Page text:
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There are many reasons why the tag fits. Their debut album, Sunchild, is an ambitious explosion of sound with influences as diverse as samba, jazz, soul, R&B and swing all given an accessible pop polish. Then there’s the fact that the band have warmed up for everybody who’s worth warming up for in this town – from Shaggy last June to Arrested Development in a couple of weeks. Last weekend, they opened for Joss Stone on the second day of the Desert Rhythm Festival. But could it simply be that the band are the biggest fish in (an admittedly growing) small pond?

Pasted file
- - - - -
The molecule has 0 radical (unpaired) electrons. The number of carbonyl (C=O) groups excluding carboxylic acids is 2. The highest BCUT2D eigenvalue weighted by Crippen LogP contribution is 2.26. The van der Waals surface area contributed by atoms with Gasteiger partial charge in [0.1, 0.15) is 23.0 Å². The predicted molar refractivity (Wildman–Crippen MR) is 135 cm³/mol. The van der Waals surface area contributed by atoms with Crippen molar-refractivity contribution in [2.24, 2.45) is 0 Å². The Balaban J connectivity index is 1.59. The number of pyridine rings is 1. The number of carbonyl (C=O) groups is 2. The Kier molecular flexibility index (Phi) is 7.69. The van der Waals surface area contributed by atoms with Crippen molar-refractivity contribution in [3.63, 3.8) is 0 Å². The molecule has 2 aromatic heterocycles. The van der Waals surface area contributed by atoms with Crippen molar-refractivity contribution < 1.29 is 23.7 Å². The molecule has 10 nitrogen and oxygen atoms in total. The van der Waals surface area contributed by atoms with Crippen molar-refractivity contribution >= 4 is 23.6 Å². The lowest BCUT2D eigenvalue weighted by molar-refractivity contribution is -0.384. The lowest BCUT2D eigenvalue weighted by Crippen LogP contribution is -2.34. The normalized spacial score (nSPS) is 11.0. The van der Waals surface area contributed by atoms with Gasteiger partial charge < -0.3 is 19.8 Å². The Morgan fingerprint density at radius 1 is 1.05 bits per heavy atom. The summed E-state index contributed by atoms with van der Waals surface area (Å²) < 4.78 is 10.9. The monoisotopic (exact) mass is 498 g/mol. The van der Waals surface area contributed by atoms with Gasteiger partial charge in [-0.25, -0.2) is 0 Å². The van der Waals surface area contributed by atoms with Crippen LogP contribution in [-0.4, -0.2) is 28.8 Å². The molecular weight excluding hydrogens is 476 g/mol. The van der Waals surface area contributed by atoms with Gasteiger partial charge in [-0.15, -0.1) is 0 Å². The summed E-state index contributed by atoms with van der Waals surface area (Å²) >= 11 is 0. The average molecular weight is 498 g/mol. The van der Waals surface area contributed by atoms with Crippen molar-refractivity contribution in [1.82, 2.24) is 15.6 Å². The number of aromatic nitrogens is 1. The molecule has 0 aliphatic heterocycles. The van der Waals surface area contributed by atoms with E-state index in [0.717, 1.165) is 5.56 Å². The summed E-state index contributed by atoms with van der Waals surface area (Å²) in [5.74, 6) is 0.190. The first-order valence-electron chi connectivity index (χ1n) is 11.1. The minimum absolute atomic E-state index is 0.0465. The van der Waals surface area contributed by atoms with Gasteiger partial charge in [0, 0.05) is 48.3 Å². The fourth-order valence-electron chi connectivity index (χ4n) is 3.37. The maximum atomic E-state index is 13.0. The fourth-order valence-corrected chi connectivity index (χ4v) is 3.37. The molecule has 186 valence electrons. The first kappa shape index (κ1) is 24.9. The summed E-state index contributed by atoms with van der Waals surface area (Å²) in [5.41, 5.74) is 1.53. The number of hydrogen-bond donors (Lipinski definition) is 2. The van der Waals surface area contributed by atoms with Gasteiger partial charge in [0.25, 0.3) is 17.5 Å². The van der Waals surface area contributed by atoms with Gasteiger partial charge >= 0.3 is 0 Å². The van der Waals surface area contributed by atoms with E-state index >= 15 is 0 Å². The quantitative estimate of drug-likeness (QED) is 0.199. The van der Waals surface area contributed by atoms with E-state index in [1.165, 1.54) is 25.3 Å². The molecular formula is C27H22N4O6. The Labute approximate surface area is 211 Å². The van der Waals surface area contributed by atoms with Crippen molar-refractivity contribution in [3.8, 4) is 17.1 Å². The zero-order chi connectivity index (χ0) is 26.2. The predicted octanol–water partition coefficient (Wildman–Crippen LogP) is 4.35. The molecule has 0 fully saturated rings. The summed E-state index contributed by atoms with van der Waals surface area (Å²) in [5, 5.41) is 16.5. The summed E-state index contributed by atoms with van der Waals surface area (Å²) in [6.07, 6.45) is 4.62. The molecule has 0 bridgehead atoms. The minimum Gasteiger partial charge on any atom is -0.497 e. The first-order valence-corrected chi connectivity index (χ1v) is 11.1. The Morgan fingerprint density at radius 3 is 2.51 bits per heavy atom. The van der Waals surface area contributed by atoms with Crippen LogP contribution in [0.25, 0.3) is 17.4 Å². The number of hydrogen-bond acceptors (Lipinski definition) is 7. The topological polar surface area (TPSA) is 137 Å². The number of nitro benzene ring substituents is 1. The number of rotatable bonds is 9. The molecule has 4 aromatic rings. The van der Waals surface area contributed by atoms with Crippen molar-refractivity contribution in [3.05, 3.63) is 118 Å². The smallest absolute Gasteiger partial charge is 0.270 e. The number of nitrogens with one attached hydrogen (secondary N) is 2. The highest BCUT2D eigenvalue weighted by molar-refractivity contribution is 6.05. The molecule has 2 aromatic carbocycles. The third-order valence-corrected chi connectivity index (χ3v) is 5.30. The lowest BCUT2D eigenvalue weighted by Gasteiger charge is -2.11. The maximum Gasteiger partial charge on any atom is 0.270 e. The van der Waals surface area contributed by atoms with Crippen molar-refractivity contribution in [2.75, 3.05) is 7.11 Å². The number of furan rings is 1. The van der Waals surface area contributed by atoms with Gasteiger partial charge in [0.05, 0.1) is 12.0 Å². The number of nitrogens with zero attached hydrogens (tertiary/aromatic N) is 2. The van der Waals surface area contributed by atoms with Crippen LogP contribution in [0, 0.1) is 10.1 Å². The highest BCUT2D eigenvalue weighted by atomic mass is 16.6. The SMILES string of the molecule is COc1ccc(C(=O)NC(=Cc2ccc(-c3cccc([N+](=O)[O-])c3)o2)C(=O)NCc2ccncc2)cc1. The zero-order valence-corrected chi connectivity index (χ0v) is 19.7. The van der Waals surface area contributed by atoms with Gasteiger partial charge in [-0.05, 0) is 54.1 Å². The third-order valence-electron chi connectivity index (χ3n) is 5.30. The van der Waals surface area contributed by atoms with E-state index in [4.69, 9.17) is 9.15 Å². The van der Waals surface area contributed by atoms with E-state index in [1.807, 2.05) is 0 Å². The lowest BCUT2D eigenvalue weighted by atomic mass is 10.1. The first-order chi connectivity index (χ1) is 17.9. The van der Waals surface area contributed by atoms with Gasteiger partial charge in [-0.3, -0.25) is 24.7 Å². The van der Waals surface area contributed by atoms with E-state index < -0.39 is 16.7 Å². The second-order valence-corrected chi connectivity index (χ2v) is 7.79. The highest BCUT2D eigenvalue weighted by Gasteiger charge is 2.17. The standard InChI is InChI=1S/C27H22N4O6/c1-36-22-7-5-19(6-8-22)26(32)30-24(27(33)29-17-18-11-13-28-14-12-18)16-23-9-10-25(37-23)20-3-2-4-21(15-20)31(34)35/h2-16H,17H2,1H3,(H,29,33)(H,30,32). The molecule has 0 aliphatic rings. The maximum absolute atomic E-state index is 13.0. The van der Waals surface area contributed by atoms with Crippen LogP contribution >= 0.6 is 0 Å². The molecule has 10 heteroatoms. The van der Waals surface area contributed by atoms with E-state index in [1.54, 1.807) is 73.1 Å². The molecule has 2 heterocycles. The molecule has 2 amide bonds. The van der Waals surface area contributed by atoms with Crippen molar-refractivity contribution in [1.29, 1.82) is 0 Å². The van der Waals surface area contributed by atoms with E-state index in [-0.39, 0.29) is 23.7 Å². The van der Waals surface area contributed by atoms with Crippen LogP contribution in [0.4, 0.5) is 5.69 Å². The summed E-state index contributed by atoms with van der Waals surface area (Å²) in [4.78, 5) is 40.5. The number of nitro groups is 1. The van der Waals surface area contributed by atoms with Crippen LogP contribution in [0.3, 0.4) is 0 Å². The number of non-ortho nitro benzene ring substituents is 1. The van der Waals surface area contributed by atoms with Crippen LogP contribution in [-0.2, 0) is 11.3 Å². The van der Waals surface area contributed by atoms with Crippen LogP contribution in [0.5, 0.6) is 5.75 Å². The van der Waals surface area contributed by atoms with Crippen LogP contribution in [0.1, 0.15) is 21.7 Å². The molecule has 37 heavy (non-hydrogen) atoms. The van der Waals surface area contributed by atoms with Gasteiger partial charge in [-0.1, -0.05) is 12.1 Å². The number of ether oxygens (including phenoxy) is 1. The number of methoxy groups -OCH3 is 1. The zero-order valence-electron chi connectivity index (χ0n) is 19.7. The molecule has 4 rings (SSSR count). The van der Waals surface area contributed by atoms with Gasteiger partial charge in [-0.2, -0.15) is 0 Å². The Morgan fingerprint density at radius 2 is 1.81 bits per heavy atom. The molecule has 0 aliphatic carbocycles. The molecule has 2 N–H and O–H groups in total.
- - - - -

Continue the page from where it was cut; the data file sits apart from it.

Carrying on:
‘It could be, it could be,’ nods Julian, growing into his role as the band’s spokesman. Sensing we’re about to pounce on his lack of belief, he adds confidently and firmly, ‘But no. It’s definitely a good, valid argument and it makes it easier for people to pick us out as there’s not that much around. In terms of quality though, I think we can play anywhere and with anyone. But I don’t think it’s because we’re a big fish in a small pond. On the other side though, there aren’t the venues for us to play here, there are problems with licensing, you don’t have the crowds that will follow you and there’s no real music press. So it kind of evens it all out.’